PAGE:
Mount Carleton Provincial Park is the largest provincial park in the Province of New Brunswick, Canada. With 42,000 acres of wilderness, the park offers hiking, camping, fishing, winter activities, and cabin rentals for outdoors enthusiasts of all stripes. For hikers, there are 14 named mountains in Mount Carleton Provincial Park. The highest and the most prominent peak is Mount Carleton—the highest point in all the Maritime Provinces.
The park is open from mid-May to mid-October, and opens again in early January for winter activities, including guided snowshoeing, dog sledding, cross country skiing, ice fishing, and camping under the snow.
In the summer months the park has a day usage fee and only accepts cash due to its remoteness. The park is so remote that some of the named peaks are not accessible via public trails.
Located in the remote highlands of northern New Brunswick, Mount Carleton Provincial Park is favored for its ruggedness. It is home to more wild animal species than any other part of New Brunswick, including more than 100 bird species and 30 mammal species.
The park aims to protect its night sky by limiting light pollution and energy consumption. The policy maintains a dark sky that is ideal for stargazing. In fact, the park has been designated as a Dark Sky Preserve by the Royal Astronomical Society of Canada.
Mount Carleton Park is home to a number of large freshwater lakes, including Nictau Lake, Bathurst Lake, and the Nepisiguit Lakes. The lakes form the headwaters for two major rivers, the Nepisiguit River and the Tobique River. Together, these waters offer plenty of fishing and kayaking opportunities.
A highly rocky terrain, the park’s mountains and surrounding region were formed over millions of years of wind, water, and glacial erosion. The most prominent peak of Mount Carleton is the remains of an ancient plateau that has gradually eroded since the time of the dinosaurs.
The most prominent attraction in Mount Carleton Provincial Park is its namesake. The 2690-foot peak of Mount Carleton is the highest in New Brunswick, as well as the rest of the Maritime Provinces. On a clear day at the summit, you can see an estimated 10 million trees in the surrounding area.
The summit can be reached via several park trails, the Mount Carleton Summit Trail being the most commonly used. For a longer trek, hikers can summit from a southwesterly direction via the Ruisseau Bald Mountain Brook trail, or from the east via the Ruisseau Big Brook trail.
A fire-spotting hut can be found at the summit. Along with similar facilities on other nearby mountains, the hut was favored for its panoramic view until aerial wildfire surveillance made it obsolete.
Mount Carleton Provincial Park has 11 trails in all, ranging from leisurely walks on crushed rock paths to day hikes summiting most of the park’s 14 named peaks.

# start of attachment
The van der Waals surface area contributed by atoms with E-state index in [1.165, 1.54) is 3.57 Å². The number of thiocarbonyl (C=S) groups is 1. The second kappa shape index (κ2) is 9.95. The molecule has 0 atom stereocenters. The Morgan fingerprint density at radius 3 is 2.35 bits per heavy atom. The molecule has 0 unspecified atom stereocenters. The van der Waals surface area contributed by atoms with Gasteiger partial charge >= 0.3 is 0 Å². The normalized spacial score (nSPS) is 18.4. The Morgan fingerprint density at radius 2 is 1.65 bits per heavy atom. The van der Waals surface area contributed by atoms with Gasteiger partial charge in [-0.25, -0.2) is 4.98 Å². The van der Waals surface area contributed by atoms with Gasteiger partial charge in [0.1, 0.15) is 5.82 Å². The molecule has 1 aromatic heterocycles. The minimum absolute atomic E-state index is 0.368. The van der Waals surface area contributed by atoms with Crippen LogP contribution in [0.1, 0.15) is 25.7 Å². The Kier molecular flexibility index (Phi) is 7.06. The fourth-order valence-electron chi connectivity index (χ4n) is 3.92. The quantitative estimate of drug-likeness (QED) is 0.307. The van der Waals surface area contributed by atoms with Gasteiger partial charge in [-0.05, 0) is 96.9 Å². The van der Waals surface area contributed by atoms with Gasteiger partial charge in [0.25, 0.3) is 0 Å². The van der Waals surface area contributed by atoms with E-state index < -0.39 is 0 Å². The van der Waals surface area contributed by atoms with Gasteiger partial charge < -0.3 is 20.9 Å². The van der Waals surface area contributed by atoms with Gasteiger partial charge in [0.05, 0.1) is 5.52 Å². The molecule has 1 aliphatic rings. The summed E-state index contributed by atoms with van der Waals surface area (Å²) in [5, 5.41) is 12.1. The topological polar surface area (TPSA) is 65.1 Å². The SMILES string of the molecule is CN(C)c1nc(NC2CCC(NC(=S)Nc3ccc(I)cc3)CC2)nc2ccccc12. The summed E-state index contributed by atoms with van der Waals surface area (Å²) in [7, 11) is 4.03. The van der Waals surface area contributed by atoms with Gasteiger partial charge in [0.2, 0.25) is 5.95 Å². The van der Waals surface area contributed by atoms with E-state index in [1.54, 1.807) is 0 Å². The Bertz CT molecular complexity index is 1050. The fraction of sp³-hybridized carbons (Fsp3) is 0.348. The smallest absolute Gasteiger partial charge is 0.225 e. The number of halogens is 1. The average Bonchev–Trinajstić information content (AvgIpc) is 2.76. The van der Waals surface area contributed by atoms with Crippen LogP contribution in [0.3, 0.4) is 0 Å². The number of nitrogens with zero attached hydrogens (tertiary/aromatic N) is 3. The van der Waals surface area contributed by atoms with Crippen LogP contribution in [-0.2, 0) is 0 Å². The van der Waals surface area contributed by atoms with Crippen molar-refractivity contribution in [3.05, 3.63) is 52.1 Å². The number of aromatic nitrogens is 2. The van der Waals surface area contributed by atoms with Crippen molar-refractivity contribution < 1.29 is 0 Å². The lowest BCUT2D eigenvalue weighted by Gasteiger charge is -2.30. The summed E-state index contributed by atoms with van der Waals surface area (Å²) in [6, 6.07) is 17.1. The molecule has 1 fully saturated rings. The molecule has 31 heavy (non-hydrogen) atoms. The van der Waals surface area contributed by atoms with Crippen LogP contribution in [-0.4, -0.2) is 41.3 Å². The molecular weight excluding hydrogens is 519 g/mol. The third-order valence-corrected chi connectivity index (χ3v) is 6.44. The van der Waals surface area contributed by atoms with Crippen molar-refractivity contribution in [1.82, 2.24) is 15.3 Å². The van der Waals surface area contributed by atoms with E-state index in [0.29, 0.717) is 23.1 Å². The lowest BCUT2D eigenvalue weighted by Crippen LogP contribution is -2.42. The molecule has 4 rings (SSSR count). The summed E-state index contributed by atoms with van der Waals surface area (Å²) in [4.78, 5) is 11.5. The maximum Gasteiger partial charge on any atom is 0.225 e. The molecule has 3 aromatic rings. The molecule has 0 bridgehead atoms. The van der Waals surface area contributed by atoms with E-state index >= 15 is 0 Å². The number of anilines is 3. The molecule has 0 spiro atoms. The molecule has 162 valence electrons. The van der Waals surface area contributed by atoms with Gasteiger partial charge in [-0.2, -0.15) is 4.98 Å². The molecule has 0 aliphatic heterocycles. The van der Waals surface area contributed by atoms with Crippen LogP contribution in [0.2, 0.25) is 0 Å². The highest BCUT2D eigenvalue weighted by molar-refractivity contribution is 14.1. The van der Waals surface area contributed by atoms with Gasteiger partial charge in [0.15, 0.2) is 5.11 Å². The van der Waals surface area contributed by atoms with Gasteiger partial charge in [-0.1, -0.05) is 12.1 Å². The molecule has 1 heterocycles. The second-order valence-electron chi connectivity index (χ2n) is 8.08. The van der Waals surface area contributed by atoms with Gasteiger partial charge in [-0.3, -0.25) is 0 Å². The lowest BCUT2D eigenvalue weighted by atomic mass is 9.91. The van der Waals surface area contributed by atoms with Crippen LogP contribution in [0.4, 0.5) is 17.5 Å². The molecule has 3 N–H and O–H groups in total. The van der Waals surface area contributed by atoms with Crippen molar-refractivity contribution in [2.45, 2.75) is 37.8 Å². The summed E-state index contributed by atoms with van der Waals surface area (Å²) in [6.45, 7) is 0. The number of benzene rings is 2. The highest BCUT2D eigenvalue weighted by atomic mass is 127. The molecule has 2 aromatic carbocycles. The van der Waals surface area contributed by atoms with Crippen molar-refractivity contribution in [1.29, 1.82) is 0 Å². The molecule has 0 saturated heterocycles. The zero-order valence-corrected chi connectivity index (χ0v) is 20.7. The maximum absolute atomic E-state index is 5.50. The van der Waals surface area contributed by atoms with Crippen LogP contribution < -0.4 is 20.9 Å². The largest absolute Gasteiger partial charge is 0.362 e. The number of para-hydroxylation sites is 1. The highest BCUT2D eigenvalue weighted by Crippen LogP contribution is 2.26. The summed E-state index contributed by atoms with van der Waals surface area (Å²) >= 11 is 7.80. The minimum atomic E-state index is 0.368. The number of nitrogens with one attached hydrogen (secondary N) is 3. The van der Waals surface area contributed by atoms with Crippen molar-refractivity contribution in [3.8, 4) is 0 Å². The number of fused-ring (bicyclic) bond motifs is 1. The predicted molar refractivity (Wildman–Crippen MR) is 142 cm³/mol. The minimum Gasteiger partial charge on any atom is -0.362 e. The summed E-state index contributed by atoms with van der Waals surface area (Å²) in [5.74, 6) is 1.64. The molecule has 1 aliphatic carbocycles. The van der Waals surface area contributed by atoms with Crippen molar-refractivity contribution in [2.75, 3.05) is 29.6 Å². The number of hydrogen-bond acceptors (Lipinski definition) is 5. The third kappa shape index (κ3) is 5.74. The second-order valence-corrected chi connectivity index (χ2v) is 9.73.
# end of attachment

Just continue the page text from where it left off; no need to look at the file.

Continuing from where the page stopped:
Among the paths are ancient portage trails, which were used by First Nations peoples thousands of years ago to travel amongst the lakes and rivers. Mount Carleton is also a highlight of the International Appalachian Trail, which runs from the northern terminus of the Appalachian Trail at Mount Katahdin (Maine) all the way to Newfoundland and Labrador.
The Bald Mountain Brook trail is the most popular trail for those interested in climbing Mount Carleton. A direct and relatively brief hike, the trail passes waterfalls and beaver dams and offers a spectacular view of the surrounding country.
Visitors can also reach Mount Carleton from the east via the Ruisseau Big Brook trail, which begins at Pine Point at the western shore of Bathurst Lake.
For a lengthy but less strenuous hike, consider the Big Brook trail. The trail begins at Bathurst Lake and follows the shore, eventually passing the remnants of an old log cabin built by an early Mount Carleton outfitter. Hikers will pass through old pine forest with crystal clear streams.
The relatively flat Caribou Brook trail travels over a forest ridge, then descends towards Caribou Brook, and eventually returns to Bathurst Lake. The loop is of moderate difficulty and ideal for a breezy afternoon hike.
Ascending from the shore of Big Nictau Lake is Mount Sagamook, which forms a ridgeline with Mount Head. Together, the peaks form the second (Head) and third (Sagamook) highest points in the park. Climbers can take the Mount Sagamook and Ruisseau Caribou Brook trails to reach both summits. They will traverse some rocky outcroppings with views of Nictau Lake that are considered among the best in the park. Adventurous climbers can continue south via the Ruisseau Caribou Brook trail to reach the summit of Mount Carleton.